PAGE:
The Royal Horticultural Society (RHS) are reminding people of the benefits of children getting their hands dirty this autumn, with gardening known to deliver health, wellbeing and environmental benefits.
The end of summer shouldn’t mean a return to predominantly indoor activities the charity says. Recent research demonstrates the positive impact of outdoor learning and play on health and wellbeing, as exposure to the good bacteria in the natural environment is found to support the immune system.1
The last 18 months has, for many, brought restrictions on access to outdoor space and connecting with others, but now, more than ever, gardens can support young people’s development. Four in five schools previously surveyed by the RHS felt that gardening had improved the mental and physical wellbeing of pupils while nine in ten said it had helped young people develop a wide range of skills.2
Autumn is an ideal time to get gardening with a huge range of activities, no matter the size plot, to keep children entertained. Those recommended by the RHS this season include:
- Conducting a simple, and messy, sensory test to work out what type of soil you have and what will grow in it best
- Sowing hardy onions, spinach and beans this autumn ready for harvesting early spring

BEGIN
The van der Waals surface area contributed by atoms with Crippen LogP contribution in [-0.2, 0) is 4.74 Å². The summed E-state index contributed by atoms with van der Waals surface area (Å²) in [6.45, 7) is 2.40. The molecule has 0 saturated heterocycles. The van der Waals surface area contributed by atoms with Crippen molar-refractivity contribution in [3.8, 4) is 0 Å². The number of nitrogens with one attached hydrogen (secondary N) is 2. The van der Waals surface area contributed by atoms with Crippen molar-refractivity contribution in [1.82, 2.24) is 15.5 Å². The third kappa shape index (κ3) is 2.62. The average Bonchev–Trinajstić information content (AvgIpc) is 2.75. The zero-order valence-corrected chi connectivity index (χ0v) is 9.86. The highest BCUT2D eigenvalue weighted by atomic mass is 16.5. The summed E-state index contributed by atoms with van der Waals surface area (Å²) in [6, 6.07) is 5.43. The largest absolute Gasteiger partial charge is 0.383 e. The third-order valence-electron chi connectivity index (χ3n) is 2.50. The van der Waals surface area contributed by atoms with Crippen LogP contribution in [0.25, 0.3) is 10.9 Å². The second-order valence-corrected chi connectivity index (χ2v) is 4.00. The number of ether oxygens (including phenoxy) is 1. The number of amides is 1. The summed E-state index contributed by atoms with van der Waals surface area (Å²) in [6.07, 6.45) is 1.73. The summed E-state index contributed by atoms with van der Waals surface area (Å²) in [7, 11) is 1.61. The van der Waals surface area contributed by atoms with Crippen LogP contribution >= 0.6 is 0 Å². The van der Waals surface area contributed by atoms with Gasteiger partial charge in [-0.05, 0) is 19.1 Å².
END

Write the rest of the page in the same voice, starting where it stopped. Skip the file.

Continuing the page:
- Making a mini wormery by learning where worms like to live and their importance for healthy soil and plants
- Conducting a treasure hunt for items that can be built into a bug hotel that will attract wildlife onto your plot.
- Collecting this year’s seeds from spent chard, lettuce and sunflowers ready to grow next year
For more gardening activity cards and advice on starting a school garden or gardening club visit www.schoolgardening.rhs.org.uk/home.
Andrea Van Sittart, Head of Outreach Development at the RHS, said: “Many of the schools, groups and families that we work with are eking out every last inch of space to get children learning and playing outdoors. From fruit-bearing baskets on balconies ripe for the picking to make-shift mud kitchens using old pots and pans, gardening provides so many opportunities to teach, calm and inspire.”
About the RHS Campaign for School Gardening
The RHS School Gardeners of the Year competition is part of the RHS Campaign for School Gardening, which actively involves over 40,000 schools and groups across the UK in growing and gardening. Children are taught about plants and gardening and their environment.
Through gardening they learn about healthy fruit and vegetables, wildlife and important life skills such as teamwork, social skills and co-operation. Using an outdoor classroom where children can learn in a fun, engaging way provides huge benefits. Information, lesson plans and advice for schools is provided online and is backed up by support from the RHS Education team and RHS Campaign for School Gardening Regional Advisors.
Schools and youth organisations can sign up to RHS Campaign for School Gardening online: https://schoolgardening.rhs.org.uk
- Roslund, M. I., et al. (2020), Biodiversity intervention enhances immune regulation and health-associated commensal microbiota among daycare children. Science Advances, 6(42), 1–11. https://doi.org/10.1126/sciadv.aba2578
- 873 Campaign for School Gardening groups were surveyed in 2017 re their garden and the perceived benefits for young people.